Pick up a children’s menu. Any children’s menu. I speak for the country I live in, but chances are it will contain any or all of the following items, served of course with the ubiquitous fistful of French fries.
Grilled cheese sandwich
And let’s not forget the Mac-N-Cheese, shall we?
As an added bonus, some kid’s menus in our parts occasionally include Fish-N-Chips. It is unclear if this inclusion is somewhat of a warped tribute to the English antecedents of this region, a reminder of our proximity to the Atlantic Ocean, or simply a desire to throw in an Omega-3 (or 2) in keeping with the general nutritional theme.
The children’s menu seemed like such a wonderful concept when I encountered it for the first time as a parent. The Youngling got her own special menu! And her own special entrée! With crayons! Which meant we adults could get down to the serious business of paying attention to our carpaccios and cocktails.
Now I grew up largely eating what my parents ate. Once we were out of toddler-zone, there was no “custom” food made for us at home. We simply ate what was served. Or not.
There were some bummer meals for sure (bell pepper curry ranks up there.) But there were also the revelatory experiences – both at home and when my parents took us out to eat, with strict instructions to refrain from giggling or playing with our forks. Mealtimes in general, and dining out in particular became events to look forward to, mostly because I was never relegated to a predictable list of flavorless, fat-laden, “kid-friendly” food which ensured that my eating experience was completely delineated from that of my adult fellow-diners.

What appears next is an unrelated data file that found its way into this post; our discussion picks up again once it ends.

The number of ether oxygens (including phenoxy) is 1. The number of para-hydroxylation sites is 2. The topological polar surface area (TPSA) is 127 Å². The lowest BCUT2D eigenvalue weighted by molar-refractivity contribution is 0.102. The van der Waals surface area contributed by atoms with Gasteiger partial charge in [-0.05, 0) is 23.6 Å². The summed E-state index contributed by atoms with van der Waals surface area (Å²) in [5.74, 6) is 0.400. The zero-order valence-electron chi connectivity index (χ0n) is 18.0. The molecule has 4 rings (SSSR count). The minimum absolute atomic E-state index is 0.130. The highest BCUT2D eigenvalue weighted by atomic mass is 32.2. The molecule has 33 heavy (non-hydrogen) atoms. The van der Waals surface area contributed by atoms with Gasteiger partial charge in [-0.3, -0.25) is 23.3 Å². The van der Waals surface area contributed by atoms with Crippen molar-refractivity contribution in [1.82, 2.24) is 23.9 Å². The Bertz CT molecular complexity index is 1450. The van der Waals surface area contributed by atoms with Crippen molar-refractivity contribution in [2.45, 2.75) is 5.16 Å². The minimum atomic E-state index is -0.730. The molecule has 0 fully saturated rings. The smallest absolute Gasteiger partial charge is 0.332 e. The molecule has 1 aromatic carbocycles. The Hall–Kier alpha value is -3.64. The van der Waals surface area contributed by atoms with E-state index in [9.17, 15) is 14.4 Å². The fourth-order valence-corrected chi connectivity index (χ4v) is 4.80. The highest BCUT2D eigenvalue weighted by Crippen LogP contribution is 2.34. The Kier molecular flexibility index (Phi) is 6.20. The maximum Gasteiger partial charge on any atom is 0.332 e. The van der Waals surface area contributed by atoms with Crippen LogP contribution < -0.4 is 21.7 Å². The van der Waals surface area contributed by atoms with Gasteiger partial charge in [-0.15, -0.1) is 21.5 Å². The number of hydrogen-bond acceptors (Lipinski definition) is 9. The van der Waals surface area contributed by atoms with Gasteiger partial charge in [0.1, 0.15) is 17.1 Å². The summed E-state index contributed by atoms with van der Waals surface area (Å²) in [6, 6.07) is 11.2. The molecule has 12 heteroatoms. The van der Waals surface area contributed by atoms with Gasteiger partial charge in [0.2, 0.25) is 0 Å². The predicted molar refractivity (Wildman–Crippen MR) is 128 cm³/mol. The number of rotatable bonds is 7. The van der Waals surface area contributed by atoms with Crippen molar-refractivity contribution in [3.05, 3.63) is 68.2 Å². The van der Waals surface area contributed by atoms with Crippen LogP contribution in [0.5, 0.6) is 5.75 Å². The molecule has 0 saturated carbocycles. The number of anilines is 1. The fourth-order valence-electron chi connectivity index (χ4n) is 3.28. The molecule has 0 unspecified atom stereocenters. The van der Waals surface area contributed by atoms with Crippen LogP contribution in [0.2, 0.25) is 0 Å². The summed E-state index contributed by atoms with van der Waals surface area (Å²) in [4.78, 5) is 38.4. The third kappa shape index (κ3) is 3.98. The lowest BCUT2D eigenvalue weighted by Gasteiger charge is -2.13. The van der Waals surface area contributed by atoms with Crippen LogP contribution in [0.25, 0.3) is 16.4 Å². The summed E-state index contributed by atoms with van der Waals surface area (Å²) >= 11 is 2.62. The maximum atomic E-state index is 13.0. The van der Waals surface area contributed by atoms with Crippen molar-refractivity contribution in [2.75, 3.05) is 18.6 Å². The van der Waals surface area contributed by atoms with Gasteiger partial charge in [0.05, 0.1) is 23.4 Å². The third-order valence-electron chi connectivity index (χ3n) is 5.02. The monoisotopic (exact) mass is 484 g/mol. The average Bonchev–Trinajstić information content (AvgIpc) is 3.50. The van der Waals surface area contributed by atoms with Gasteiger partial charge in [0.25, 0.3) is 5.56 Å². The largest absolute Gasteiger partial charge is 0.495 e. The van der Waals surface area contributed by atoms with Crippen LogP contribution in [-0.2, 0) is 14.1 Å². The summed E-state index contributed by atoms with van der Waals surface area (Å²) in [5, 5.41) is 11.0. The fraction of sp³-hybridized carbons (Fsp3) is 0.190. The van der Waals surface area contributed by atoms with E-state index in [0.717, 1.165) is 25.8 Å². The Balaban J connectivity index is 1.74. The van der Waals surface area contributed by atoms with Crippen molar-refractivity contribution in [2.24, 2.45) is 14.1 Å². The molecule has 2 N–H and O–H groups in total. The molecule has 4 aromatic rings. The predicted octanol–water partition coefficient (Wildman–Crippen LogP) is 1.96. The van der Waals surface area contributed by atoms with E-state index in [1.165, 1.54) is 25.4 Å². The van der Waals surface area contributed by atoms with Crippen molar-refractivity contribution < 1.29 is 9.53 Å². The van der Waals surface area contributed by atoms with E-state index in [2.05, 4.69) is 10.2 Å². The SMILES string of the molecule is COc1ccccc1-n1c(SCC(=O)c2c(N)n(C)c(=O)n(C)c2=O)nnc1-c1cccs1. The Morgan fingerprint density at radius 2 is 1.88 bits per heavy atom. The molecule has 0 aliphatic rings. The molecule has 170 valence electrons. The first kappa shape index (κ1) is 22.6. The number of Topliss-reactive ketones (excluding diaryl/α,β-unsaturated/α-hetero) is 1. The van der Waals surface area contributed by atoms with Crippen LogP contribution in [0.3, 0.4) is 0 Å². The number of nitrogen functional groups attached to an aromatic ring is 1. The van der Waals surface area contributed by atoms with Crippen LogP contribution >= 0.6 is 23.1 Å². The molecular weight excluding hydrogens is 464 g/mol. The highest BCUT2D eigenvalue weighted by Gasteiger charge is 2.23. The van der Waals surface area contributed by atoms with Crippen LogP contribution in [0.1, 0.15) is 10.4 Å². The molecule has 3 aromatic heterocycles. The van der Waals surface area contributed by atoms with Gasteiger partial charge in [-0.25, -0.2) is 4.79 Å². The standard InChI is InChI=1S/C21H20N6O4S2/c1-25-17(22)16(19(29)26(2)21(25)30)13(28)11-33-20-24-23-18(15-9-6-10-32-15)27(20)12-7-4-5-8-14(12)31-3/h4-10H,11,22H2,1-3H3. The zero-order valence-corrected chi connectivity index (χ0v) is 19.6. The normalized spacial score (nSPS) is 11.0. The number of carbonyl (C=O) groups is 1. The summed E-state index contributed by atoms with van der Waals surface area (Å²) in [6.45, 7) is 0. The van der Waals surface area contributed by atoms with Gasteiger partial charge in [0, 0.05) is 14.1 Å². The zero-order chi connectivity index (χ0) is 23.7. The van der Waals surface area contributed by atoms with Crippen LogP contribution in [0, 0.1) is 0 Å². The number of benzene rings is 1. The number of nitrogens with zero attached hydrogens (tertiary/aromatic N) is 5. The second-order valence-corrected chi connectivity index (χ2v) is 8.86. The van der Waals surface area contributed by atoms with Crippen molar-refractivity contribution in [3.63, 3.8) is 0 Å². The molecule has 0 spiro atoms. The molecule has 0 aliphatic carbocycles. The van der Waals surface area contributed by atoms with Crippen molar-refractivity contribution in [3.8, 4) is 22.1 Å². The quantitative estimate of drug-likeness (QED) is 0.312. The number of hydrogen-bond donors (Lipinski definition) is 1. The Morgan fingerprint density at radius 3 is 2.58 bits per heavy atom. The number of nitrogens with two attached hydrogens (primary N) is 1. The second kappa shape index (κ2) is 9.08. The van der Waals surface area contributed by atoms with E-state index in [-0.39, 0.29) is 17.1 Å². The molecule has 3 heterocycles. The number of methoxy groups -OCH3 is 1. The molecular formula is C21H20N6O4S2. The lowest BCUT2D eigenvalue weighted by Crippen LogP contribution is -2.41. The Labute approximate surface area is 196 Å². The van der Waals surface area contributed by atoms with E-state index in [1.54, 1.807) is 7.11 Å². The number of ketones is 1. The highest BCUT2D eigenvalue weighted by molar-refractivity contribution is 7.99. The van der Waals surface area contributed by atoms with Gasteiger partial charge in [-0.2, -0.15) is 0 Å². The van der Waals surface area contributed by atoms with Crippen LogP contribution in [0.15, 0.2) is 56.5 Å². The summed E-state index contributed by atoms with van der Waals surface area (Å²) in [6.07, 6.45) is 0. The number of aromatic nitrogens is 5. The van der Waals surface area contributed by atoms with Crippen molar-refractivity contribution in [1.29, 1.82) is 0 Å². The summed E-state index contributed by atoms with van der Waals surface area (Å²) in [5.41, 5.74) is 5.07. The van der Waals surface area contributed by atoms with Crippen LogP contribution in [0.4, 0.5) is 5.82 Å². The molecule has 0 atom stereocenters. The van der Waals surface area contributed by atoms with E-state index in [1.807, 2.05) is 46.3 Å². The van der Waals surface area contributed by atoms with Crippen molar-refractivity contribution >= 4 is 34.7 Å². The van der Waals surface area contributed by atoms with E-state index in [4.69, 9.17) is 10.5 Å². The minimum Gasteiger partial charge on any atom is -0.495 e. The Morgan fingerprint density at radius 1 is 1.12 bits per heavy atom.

I began to worry when we recently ordered a grilled cheese sandwich (or was it chicken tenders?) for probably the 40th time, and noticed The Youngling's eyes glazing over. Much like my parents, I put an end to “custom” food at home as soon as she turned two. Why couldn’t she do the same outside?
We obsess so much about doing the Right Things for our offspring. We are supposed to read to them 20 minutes a day, limit screen time, slather the sunscreen on, take them for outdoor activities like we are going into battle, replete with helmets, shin guards and elbow pads. Yet as a society we have seriously fallen short on tickling their taste buds by falling prey to the chicken finger pandemic that has gripped eating establishments.
At a recent trip to Rhode Island, we all dined al fresco at a lovely dockside restaurant, quietly put away the kids menu and asked for an extra plate. The Youngling ate a hot roll fresh from the oven with olive oil, minced garlic, parmesan cheese, and chili flakes, 2 oysters with horseradish, half of a lobster tail and three pieces of broccoli, after which she imperiously declared the end of her meal.